Friday, November 30, 2012

Android beginner tutorial: Part 6 - FrameLayout containers

Today we'll learn more about the FrameLayout layout type.

Open up our existing Android project in Eclispse and open the activity_main.xml file in res/layout/ directory in xml mode.

Right now we have a RelativeLayout container with a TextView inside. Rename the RelativeLayout to FrameLayout, and change the attributes to the values as in the example below. Instead of the TextView, add a Button, with the attribute values as shown below:

<FrameLayout xmlns:android="http://schemas.android.com/apk/res/android"
    xmlns:tools="http://schemas.android.com/tools"
    android:layout_width="match_parent"
    android:layout_height="wrap_content"
    tools:context=".MainActivity" >

    <Button 
        android:text="Test"
        android:layout_width="wrap_content"
        android:layout_height="wrap_content"/>

</FrameLayout>

If you take a look at the application layout using the Graphical Layout mode now, you'll see this:



Now I'll explain the code. The first two attributes in the root tags, prefixed with xmlns, are namespaces. They are included in the code by default and we should leave those as they are. The next two are layout_width and layout_height. The match_parent in layout_width basically tells the component to stretch in width to match the width of its parent, which is in this case the available device screen. The tools:context attribute is also added automatically, it specifies which Activity this layout is representing (based on this value, the UI editor will know which theme to use to display your content).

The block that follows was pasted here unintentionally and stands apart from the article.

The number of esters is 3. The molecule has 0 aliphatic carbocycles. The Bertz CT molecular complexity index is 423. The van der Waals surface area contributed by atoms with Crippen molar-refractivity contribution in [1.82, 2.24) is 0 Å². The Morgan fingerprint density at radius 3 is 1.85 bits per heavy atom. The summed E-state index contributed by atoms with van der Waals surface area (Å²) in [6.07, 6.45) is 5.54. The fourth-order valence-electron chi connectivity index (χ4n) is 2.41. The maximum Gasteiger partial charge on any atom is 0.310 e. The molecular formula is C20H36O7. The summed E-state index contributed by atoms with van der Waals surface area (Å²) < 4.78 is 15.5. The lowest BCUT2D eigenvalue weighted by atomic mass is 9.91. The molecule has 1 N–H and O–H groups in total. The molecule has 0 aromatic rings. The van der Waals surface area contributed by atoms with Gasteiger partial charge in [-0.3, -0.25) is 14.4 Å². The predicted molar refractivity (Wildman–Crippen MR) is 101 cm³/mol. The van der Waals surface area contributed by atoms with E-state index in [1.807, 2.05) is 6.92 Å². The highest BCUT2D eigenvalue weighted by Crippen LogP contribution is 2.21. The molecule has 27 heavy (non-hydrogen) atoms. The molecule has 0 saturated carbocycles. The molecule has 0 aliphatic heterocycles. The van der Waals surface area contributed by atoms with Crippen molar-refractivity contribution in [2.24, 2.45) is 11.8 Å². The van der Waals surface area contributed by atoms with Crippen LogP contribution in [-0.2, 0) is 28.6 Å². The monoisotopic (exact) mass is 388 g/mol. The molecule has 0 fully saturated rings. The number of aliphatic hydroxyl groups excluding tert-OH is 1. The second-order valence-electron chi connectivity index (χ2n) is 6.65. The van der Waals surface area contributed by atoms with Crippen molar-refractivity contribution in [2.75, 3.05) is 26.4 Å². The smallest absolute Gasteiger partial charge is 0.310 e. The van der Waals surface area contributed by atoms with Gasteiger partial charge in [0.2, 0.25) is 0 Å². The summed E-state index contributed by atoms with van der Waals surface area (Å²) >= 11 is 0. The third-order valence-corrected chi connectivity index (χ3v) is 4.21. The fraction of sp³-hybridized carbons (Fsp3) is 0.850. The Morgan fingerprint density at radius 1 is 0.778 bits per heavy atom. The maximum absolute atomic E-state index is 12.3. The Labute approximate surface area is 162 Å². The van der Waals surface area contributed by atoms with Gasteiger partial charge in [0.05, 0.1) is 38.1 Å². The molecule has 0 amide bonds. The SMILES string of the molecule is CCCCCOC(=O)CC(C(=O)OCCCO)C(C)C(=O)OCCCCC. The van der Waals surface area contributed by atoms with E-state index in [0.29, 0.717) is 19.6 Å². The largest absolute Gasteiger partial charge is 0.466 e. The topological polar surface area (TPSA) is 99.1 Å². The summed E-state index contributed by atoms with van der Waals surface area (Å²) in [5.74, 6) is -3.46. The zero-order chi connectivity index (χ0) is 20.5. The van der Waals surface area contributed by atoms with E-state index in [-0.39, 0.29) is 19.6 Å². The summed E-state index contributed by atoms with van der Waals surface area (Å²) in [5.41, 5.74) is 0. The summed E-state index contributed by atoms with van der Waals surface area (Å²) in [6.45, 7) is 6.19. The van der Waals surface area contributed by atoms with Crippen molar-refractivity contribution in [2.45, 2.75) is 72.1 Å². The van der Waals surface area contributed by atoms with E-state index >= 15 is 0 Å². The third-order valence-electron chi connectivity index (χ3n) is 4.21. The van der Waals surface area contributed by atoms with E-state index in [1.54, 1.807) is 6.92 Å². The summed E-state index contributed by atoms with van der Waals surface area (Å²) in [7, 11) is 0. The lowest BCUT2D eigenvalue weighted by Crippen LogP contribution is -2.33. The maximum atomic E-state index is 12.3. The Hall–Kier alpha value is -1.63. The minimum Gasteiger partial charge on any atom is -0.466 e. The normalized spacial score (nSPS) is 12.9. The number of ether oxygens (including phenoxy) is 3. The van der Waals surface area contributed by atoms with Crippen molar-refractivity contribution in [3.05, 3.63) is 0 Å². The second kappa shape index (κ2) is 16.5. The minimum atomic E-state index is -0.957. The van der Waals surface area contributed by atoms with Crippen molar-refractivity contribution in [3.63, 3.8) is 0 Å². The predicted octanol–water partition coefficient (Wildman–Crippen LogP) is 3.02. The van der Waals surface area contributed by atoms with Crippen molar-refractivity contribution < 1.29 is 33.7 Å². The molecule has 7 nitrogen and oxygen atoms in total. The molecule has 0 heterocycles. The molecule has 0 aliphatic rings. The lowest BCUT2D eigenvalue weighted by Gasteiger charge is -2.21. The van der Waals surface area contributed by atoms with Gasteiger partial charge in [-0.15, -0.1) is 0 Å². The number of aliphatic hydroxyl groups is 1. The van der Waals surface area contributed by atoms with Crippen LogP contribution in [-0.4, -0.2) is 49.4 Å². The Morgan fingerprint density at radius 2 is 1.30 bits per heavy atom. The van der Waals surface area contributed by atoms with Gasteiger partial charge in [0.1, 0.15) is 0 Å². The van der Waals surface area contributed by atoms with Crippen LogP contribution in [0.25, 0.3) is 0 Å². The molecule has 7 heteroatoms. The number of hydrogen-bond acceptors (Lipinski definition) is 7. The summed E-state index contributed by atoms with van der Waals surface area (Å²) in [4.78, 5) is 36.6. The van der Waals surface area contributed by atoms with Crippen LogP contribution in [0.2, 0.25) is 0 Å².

The height of the FrameLayout is set to wrap_content, which makes the component only take as much space as is needed.

In this case, the required height is defined by the height of the single child of the container, which is the button. The height and width of the button are both set to wrap_content. This means the button will stretch just enough to fit the text inside it, which in this case is "Test".

Note that in this example I am strictly applying the string value to the android:text attribute of the Button. It works in this example, but normally it is recommended to store all string values in a separate xml file and refer to those values using ids. This is done to be able to support different languages, and do other manipulations with string values.

So, the frame layout container contains a single button, which is spawned in the top left corner. Any new children will also be spawned there, and put on top of the previous children. Let's add one more button, set its width and height to match_parent, and also set the FrameLayout's height to match_parent:

<FrameLayout xmlns:android="http://schemas.android.com/apk/res/android"
    xmlns:tools="http://schemas.android.com/tools"
    android:layout_width="match_parent"
    android:layout_height="match_parent"
    tools:context=".MainActivity" >

    <Button 
        android:text="Test"
        android:layout_width="wrap_content"
        android:layout_height="wrap_content"/>

    <Button
        android:layout_width="match_parent"
        android:layout_height="match_parent"
        android:text="Test 2" />
    
</FrameLayout>

Results:



The second button takes up all of the screen space. It is also spawned on top of the first button, making it impossible to use the first button.

FrameLayouts are not used very often, because the content is not flexible this way, and such layouts are mostly used to create overlays.

That's all for today.

We'll take a closer look at the LinearLayout container next time.

Thanks for reading!

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